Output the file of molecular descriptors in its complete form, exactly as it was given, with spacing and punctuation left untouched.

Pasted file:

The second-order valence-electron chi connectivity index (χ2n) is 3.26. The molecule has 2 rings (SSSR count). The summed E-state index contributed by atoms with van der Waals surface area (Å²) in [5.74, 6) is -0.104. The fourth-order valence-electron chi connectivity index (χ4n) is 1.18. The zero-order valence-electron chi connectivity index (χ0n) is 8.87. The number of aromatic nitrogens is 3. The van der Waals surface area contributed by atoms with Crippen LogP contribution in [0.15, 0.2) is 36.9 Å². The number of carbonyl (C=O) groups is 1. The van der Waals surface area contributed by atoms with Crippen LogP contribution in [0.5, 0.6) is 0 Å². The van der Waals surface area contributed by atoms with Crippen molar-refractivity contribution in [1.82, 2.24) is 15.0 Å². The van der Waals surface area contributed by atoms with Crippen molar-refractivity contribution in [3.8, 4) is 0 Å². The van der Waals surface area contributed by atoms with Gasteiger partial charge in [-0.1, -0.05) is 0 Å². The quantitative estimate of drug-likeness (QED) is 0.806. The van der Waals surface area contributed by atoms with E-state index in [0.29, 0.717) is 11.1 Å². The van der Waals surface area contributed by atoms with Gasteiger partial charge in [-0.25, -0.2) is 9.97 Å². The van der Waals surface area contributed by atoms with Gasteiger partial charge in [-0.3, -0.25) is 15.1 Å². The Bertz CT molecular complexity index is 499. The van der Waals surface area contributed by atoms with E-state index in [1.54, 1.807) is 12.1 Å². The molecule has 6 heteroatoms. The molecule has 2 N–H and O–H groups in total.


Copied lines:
The second-order valence-electron chi connectivity index (χ2n) is 3.26. The molecule has 2 rings (SSSR count). The summed E-state index contributed by atoms with van der Waals surface area (Å²) in [5.74, 6) is -0.104. The fourth-order valence-electron chi connectivity index (χ4n) is 1.18. The zero-order valence-electron chi connectivity index (χ0n) is 8.87. The number of aromatic nitrogens is 3. The van der Waals surface area contributed by atoms with Crippen LogP contribution in [0.15, 0.2) is 36.9 Å². The number of carbonyl (C=O) groups is 1. The van der Waals surface area contributed by atoms with Crippen LogP contribution in [0.5, 0.6) is 0 Å². The van der Waals surface area contributed by atoms with Crippen molar-refractivity contribution in [1.82, 2.24) is 15.0 Å². The van der Waals surface area contributed by atoms with Crippen molar-refractivity contribution in [3.8, 4) is 0 Å². The van der Waals surface area contributed by atoms with Gasteiger partial charge in [-0.1, -0.05) is 0 Å². The quantitative estimate of drug-likeness (QED) is 0.806. The van der Waals surface area contributed by atoms with E-state index in [0.29, 0.717) is 11.1 Å². The van der Waals surface area contributed by atoms with Gasteiger partial charge in [-0.25, -0.2) is 9.97 Å². The van der Waals surface area contributed by atoms with Gasteiger partial charge in [-0.3, -0.25) is 15.1 Å². The Bertz CT molecular complexity index is 499. The van der Waals surface area contributed by atoms with E-state index in [1.54, 1.807) is 12.1 Å². The molecule has 6 heteroatoms. The molecule has 2 N–H and O–H groups in total.